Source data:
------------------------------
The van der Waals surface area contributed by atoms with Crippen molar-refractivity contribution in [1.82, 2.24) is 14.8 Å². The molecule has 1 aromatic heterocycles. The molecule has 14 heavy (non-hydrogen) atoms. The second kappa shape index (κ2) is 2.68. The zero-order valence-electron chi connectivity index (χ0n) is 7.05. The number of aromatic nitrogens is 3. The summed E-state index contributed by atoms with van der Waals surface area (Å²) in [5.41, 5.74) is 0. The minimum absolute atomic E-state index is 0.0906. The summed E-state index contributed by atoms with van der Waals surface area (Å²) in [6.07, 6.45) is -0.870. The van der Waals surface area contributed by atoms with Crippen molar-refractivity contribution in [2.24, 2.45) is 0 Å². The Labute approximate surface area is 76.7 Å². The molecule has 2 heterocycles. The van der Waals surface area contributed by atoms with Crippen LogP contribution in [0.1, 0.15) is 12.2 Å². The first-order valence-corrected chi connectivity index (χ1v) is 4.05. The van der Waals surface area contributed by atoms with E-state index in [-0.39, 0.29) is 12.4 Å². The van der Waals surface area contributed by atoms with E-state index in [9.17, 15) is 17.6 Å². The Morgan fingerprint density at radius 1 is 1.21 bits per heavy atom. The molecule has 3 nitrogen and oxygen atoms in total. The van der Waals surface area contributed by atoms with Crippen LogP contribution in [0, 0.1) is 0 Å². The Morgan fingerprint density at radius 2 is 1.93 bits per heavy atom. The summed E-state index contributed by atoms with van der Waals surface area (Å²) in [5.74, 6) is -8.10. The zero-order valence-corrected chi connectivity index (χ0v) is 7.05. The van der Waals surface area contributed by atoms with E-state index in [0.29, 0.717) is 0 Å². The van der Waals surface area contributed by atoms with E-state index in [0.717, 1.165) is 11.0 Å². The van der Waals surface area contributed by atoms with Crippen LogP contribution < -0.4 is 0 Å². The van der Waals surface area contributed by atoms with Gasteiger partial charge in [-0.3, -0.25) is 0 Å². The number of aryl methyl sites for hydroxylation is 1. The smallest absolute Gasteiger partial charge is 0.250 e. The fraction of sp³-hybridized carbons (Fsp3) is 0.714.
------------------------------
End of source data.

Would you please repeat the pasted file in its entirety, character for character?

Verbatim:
The van der Waals surface area contributed by atoms with Crippen molar-refractivity contribution in [1.82, 2.24) is 14.8 Å². The molecule has 1 aromatic heterocycles. The molecule has 14 heavy (non-hydrogen) atoms. The second kappa shape index (κ2) is 2.68. The zero-order valence-electron chi connectivity index (χ0n) is 7.05. The number of aromatic nitrogens is 3. The summed E-state index contributed by atoms with van der Waals surface area (Å²) in [5.41, 5.74) is 0. The minimum absolute atomic E-state index is 0.0906. The summed E-state index contributed by atoms with van der Waals surface area (Å²) in [6.07, 6.45) is -0.870. The van der Waals surface area contributed by atoms with Crippen molar-refractivity contribution in [2.24, 2.45) is 0 Å². The Labute approximate surface area is 76.7 Å². The molecule has 2 heterocycles. The van der Waals surface area contributed by atoms with Crippen LogP contribution in [0.1, 0.15) is 12.2 Å². The first-order valence-corrected chi connectivity index (χ1v) is 4.05. The van der Waals surface area contributed by atoms with E-state index in [-0.39, 0.29) is 12.4 Å². The van der Waals surface area contributed by atoms with E-state index in [9.17, 15) is 17.6 Å². The Morgan fingerprint density at radius 1 is 1.21 bits per heavy atom. The molecule has 3 nitrogen and oxygen atoms in total. The van der Waals surface area contributed by atoms with Crippen LogP contribution in [0, 0.1) is 0 Å². The Morgan fingerprint density at radius 2 is 1.93 bits per heavy atom. The summed E-state index contributed by atoms with van der Waals surface area (Å²) in [5.74, 6) is -8.10. The zero-order valence-corrected chi connectivity index (χ0v) is 7.05. The van der Waals surface area contributed by atoms with E-state index in [0.29, 0.717) is 0 Å². The van der Waals surface area contributed by atoms with E-state index in [0.717, 1.165) is 11.0 Å². The van der Waals surface area contributed by atoms with Crippen LogP contribution < -0.4 is 0 Å². The van der Waals surface area contributed by atoms with Gasteiger partial charge in [-0.3, -0.25) is 0 Å². The number of aryl methyl sites for hydroxylation is 1. The smallest absolute Gasteiger partial charge is 0.250 e. The fraction of sp³-hybridized carbons (Fsp3) is 0.714.